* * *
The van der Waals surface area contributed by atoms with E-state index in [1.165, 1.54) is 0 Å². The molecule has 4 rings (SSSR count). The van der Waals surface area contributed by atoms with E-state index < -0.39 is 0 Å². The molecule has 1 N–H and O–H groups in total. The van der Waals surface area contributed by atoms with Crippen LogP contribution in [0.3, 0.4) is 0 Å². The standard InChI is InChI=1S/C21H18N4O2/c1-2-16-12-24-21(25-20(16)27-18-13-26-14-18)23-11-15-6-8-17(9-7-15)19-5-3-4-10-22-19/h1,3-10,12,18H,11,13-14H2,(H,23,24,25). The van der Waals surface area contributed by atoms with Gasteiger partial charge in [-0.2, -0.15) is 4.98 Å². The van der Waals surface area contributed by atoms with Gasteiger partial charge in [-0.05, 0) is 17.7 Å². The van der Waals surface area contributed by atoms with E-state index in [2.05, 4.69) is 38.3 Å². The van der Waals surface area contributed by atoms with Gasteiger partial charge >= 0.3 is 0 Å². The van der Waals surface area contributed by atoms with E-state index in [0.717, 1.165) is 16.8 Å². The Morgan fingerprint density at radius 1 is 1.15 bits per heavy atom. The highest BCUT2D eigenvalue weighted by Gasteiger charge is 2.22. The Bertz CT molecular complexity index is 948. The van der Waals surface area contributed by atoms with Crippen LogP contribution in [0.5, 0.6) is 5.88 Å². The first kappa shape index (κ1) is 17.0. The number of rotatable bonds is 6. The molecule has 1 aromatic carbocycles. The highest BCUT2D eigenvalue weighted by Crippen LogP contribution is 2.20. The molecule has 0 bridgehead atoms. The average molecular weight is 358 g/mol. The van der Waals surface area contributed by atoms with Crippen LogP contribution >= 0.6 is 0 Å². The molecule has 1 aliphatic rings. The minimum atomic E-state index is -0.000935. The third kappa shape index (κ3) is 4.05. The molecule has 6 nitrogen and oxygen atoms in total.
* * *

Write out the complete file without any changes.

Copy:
The van der Waals surface area contributed by atoms with E-state index in [1.165, 1.54) is 0 Å². The molecule has 4 rings (SSSR count). The van der Waals surface area contributed by atoms with E-state index < -0.39 is 0 Å². The molecule has 1 N–H and O–H groups in total. The van der Waals surface area contributed by atoms with Crippen LogP contribution in [0.3, 0.4) is 0 Å². The standard InChI is InChI=1S/C21H18N4O2/c1-2-16-12-24-21(25-20(16)27-18-13-26-14-18)23-11-15-6-8-17(9-7-15)19-5-3-4-10-22-19/h1,3-10,12,18H,11,13-14H2,(H,23,24,25). The van der Waals surface area contributed by atoms with Gasteiger partial charge in [-0.2, -0.15) is 4.98 Å². The van der Waals surface area contributed by atoms with Gasteiger partial charge in [-0.05, 0) is 17.7 Å². The van der Waals surface area contributed by atoms with E-state index in [2.05, 4.69) is 38.3 Å². The van der Waals surface area contributed by atoms with Gasteiger partial charge >= 0.3 is 0 Å². The van der Waals surface area contributed by atoms with E-state index in [0.717, 1.165) is 16.8 Å². The Morgan fingerprint density at radius 1 is 1.15 bits per heavy atom. The highest BCUT2D eigenvalue weighted by Gasteiger charge is 2.22. The Bertz CT molecular complexity index is 948. The van der Waals surface area contributed by atoms with Crippen LogP contribution in [0.5, 0.6) is 5.88 Å². The first kappa shape index (κ1) is 17.0. The number of rotatable bonds is 6. The molecule has 1 aromatic carbocycles. The highest BCUT2D eigenvalue weighted by Crippen LogP contribution is 2.20. The molecule has 0 bridgehead atoms. The average molecular weight is 358 g/mol. The van der Waals surface area contributed by atoms with Crippen LogP contribution >= 0.6 is 0 Å². The molecule has 1 aliphatic rings. The minimum atomic E-state index is -0.000935. The third kappa shape index (κ3) is 4.05. The molecule has 6 nitrogen and oxygen atoms in total.